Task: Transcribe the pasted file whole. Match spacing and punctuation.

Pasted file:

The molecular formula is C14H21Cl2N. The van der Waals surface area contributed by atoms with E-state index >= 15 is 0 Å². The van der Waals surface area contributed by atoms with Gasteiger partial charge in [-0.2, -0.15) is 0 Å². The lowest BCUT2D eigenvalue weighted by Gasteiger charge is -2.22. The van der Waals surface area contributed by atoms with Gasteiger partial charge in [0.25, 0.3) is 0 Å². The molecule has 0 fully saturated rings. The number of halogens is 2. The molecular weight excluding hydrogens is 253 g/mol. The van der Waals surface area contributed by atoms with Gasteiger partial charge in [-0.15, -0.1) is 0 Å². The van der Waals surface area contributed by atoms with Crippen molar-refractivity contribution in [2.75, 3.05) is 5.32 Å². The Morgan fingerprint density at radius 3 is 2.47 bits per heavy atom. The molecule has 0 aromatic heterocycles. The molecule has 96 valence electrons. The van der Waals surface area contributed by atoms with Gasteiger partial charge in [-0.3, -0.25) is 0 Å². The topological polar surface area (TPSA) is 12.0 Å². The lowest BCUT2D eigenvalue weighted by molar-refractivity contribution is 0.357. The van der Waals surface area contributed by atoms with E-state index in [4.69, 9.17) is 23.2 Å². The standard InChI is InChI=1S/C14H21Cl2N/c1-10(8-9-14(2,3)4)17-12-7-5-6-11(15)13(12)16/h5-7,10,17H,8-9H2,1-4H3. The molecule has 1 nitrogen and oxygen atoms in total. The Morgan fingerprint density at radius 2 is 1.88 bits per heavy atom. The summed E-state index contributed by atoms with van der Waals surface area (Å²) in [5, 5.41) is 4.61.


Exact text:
The molecular formula is C14H21Cl2N. The van der Waals surface area contributed by atoms with E-state index >= 15 is 0 Å². The van der Waals surface area contributed by atoms with Gasteiger partial charge in [-0.2, -0.15) is 0 Å². The lowest BCUT2D eigenvalue weighted by Gasteiger charge is -2.22. The van der Waals surface area contributed by atoms with Gasteiger partial charge in [0.25, 0.3) is 0 Å². The molecule has 0 fully saturated rings. The number of halogens is 2. The molecular weight excluding hydrogens is 253 g/mol. The van der Waals surface area contributed by atoms with Gasteiger partial charge in [-0.15, -0.1) is 0 Å². The van der Waals surface area contributed by atoms with Crippen molar-refractivity contribution in [2.75, 3.05) is 5.32 Å². The Morgan fingerprint density at radius 3 is 2.47 bits per heavy atom. The molecule has 0 aromatic heterocycles. The molecule has 96 valence electrons. The van der Waals surface area contributed by atoms with Gasteiger partial charge in [-0.3, -0.25) is 0 Å². The topological polar surface area (TPSA) is 12.0 Å². The lowest BCUT2D eigenvalue weighted by molar-refractivity contribution is 0.357. The van der Waals surface area contributed by atoms with E-state index in [4.69, 9.17) is 23.2 Å². The standard InChI is InChI=1S/C14H21Cl2N/c1-10(8-9-14(2,3)4)17-12-7-5-6-11(15)13(12)16/h5-7,10,17H,8-9H2,1-4H3. The molecule has 1 nitrogen and oxygen atoms in total. The Morgan fingerprint density at radius 2 is 1.88 bits per heavy atom. The summed E-state index contributed by atoms with van der Waals surface area (Å²) in [5, 5.41) is 4.61.